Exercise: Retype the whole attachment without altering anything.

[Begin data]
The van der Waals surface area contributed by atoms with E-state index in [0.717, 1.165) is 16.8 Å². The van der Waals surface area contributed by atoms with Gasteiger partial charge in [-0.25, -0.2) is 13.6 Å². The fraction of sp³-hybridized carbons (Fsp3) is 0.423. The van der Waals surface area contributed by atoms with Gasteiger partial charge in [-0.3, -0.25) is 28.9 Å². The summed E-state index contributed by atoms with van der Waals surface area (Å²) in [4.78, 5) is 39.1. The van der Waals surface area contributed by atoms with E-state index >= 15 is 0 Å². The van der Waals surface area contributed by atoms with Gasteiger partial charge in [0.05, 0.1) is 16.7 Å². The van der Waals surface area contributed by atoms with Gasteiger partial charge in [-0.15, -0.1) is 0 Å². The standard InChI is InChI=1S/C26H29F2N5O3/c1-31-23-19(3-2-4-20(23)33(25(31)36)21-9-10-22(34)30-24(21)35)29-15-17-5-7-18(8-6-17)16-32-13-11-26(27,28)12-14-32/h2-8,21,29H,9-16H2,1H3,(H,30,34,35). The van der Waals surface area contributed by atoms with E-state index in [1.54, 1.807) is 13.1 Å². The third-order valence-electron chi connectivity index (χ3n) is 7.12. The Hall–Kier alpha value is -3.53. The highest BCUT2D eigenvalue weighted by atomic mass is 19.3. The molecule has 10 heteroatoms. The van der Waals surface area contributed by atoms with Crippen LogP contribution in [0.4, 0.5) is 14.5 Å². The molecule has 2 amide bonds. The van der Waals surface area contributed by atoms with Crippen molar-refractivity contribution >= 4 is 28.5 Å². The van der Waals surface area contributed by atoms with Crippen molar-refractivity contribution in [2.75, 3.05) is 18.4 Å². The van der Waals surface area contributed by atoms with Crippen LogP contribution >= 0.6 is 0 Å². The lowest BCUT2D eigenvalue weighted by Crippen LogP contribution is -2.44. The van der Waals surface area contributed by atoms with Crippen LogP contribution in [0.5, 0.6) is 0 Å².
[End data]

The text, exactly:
The van der Waals surface area contributed by atoms with E-state index in [0.717, 1.165) is 16.8 Å². The van der Waals surface area contributed by atoms with Gasteiger partial charge in [-0.25, -0.2) is 13.6 Å². The fraction of sp³-hybridized carbons (Fsp3) is 0.423. The van der Waals surface area contributed by atoms with Gasteiger partial charge in [-0.3, -0.25) is 28.9 Å². The summed E-state index contributed by atoms with van der Waals surface area (Å²) in [4.78, 5) is 39.1. The van der Waals surface area contributed by atoms with E-state index >= 15 is 0 Å². The van der Waals surface area contributed by atoms with Gasteiger partial charge in [0.05, 0.1) is 16.7 Å². The van der Waals surface area contributed by atoms with Gasteiger partial charge in [-0.15, -0.1) is 0 Å². The standard InChI is InChI=1S/C26H29F2N5O3/c1-31-23-19(3-2-4-20(23)33(25(31)36)21-9-10-22(34)30-24(21)35)29-15-17-5-7-18(8-6-17)16-32-13-11-26(27,28)12-14-32/h2-8,21,29H,9-16H2,1H3,(H,30,34,35). The van der Waals surface area contributed by atoms with E-state index in [1.54, 1.807) is 13.1 Å². The third-order valence-electron chi connectivity index (χ3n) is 7.12. The Hall–Kier alpha value is -3.53. The highest BCUT2D eigenvalue weighted by atomic mass is 19.3. The molecule has 10 heteroatoms. The van der Waals surface area contributed by atoms with Crippen LogP contribution in [0.4, 0.5) is 14.5 Å². The molecule has 2 amide bonds. The van der Waals surface area contributed by atoms with Crippen molar-refractivity contribution >= 4 is 28.5 Å². The van der Waals surface area contributed by atoms with Crippen molar-refractivity contribution in [2.75, 3.05) is 18.4 Å². The van der Waals surface area contributed by atoms with Crippen LogP contribution >= 0.6 is 0 Å². The lowest BCUT2D eigenvalue weighted by Crippen LogP contribution is -2.44. The van der Waals surface area contributed by atoms with Crippen LogP contribution in [0.5, 0.6) is 0 Å².